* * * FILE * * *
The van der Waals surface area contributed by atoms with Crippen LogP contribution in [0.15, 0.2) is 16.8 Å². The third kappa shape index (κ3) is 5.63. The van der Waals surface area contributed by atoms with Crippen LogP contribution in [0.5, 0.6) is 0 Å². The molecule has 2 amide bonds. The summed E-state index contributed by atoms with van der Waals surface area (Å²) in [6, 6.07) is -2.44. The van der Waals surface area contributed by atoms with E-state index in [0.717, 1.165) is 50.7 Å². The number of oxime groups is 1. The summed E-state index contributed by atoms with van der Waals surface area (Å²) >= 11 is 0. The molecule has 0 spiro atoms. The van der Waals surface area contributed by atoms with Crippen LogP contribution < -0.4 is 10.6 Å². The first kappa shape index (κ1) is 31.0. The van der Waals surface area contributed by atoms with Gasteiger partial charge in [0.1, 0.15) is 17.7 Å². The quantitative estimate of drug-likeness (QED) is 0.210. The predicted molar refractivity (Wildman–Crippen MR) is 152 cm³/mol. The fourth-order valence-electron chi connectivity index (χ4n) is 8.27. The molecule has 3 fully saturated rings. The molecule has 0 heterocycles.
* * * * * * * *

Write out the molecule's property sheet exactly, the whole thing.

The van der Waals surface area contributed by atoms with Crippen LogP contribution in [0.15, 0.2) is 16.8 Å². The third kappa shape index (κ3) is 5.63. The van der Waals surface area contributed by atoms with Crippen LogP contribution in [0.5, 0.6) is 0 Å². The molecule has 2 amide bonds. The summed E-state index contributed by atoms with van der Waals surface area (Å²) in [6, 6.07) is -2.44. The van der Waals surface area contributed by atoms with E-state index in [0.717, 1.165) is 50.7 Å². The number of oxime groups is 1. The summed E-state index contributed by atoms with van der Waals surface area (Å²) >= 11 is 0. The molecule has 0 spiro atoms. The van der Waals surface area contributed by atoms with Crippen LogP contribution < -0.4 is 10.6 Å². The first kappa shape index (κ1) is 31.0. The van der Waals surface area contributed by atoms with Gasteiger partial charge in [0.1, 0.15) is 17.7 Å². The quantitative estimate of drug-likeness (QED) is 0.210. The predicted molar refractivity (Wildman–Crippen MR) is 152 cm³/mol. The fourth-order valence-electron chi connectivity index (χ4n) is 8.27. The molecule has 3 fully saturated rings. The molecule has 0 heterocycles.